Tuesday, 25 December 2012

A Christmas Pilgrimage

The drive from Rosebud to Breton, Alberta seemed to go on forever. Darkness descends much too early in the dead of winter, so the reward of seeing countryside one hasn’t seen before was diminished, left mostly to imagination as I passed through a few lit villages on the way. It was our second last show in a little tour that started out as a whim - spurred on by an unction to share story and song with whoever wanted to engage us in the Advent Season leading up to Christmas. This was presentation number 14 out of 15, at the end of a long drive on a wintry Tuesday night. It’s not hard to find the church in these little towns. It’s the one with all the lights on, anticipating our arrival. I pulled into the parking lot to find that Cassia Schramm, my story-telling partner in this little adventure, had already arrived, her tire tracks the first to break the newly-fallen snow. Well not the first. She had startled a deer when she pulled in. She pointed out it’s tracks leading into the stand of trees by the parking lot. We were welcomed by the youth pastor - a warm young man with a young family who had been at the church for a number of years. He didn’t know how many people would be coming, optimistically helping us set up the bit of amplification we needed to tell our simple story. He wasn’t a technician, but helped as best he could. People started filing in, including someone who understood how to make the guitar amplification work, so we stepped up to the microphones to do a sound test with a bit of song and story. And the place fell silent with anticipation. As we sat down to wait for the evening to start, we were warmly welcomed by individuals expressing their gratitude for our coming to share in the life of their church in this special season. Some of them drew connections to family that we might know about. And like virtually every community we have shared with, there were family and friendship connections that spanned generations.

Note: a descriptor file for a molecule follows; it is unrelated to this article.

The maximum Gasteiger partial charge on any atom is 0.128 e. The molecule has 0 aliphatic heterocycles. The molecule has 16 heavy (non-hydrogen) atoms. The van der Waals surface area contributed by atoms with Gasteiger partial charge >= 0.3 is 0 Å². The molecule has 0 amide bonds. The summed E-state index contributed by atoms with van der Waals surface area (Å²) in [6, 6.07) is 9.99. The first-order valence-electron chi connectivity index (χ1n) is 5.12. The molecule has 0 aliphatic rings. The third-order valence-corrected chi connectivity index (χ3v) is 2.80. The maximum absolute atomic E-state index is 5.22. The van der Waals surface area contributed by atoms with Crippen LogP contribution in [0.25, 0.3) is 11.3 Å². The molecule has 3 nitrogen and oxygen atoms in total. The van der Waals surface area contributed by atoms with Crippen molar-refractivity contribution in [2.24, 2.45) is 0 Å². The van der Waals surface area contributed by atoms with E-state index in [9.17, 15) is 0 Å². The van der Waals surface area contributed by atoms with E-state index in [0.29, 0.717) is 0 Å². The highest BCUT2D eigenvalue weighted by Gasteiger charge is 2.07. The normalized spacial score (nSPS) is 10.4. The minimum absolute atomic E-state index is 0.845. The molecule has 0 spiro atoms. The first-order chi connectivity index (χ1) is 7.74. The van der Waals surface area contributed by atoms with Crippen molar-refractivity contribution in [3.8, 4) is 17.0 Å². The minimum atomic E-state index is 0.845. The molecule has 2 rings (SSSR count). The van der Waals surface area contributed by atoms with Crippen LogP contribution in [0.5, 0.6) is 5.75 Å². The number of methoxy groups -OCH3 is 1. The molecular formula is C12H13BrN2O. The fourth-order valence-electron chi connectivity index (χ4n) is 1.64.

We finally spun our simple script-in-hand staging of Above Bethlehem, some people shuffling restless children from the room, others closing their eyes to listen to language that transported them somewhere, then opening eyes again as ears heard Cassia’s crystalline voice fill the little church with music. An hour passed surprisingly quickly and we were finished.  
Tear-filled conversations with individuals after the presentation revealed open, seeking, grateful hearts. The last people to leave the church - helping me pack a few music stands into the car - were an elderly retired gentleman who used to run a farm implement dealership and his aging mother. She thanked me again for telling a story that was “different” but full of the Gospel. I acknowledged her thanks by saying that it was an honor to receive such words from a saint. I truly meant it, and she knew it.

I think we live in one of the most beautiful, open and loving provinces in the country. This little Advent tour of Alberta communities has shown people of different denominations, in different parts of the province - both urban and rural, to be soul-seekers. We are a people hungry for story and song that reveal the softness of the human heart, teasing out the mysteries we wonder about late at night and early in the morning. We are a people who understand that these mysteries - the things we talk about that bring tears or a quickening of our heartbeat - inevitably bind us one to another in some way. 
As I drove the much shorter distance from Breton back to Millet, I passed through towns I had visited as a child, riding with my Dad to auctions and sales. He too was one of those Albertans whose heart quickened to significant story and song shared. We’re all the same, really - whether we’re farmers, academics, business folk, moms and dads, teenagers, pastors or artists. We crave spiritual story and song.

I passed farmyards lit up with hundreds of Christmas lights - barns and sheds with giant signs declaring “Peace on Earth”, “Joy To The World”, like sentinels in the darkness along the road. Some of them had stars that crowned the highest building on the yard. In one lit-up 1960s farm-house picture window, a young man stood on tip-toes to place a light on the point of a Christmas tree - reaching. I don’t know if he realized in that moment that to my eyes, he was a living art installation reflecting a deep spiritual poetry. He certainly couldn’t know that a pilgrim in one of the cars passing his farmhouse on an evening before Christmas would see him as a sacred sentinel to faith and family, stretching his arms upward in a gesture that to me was as sacred as any Priests’.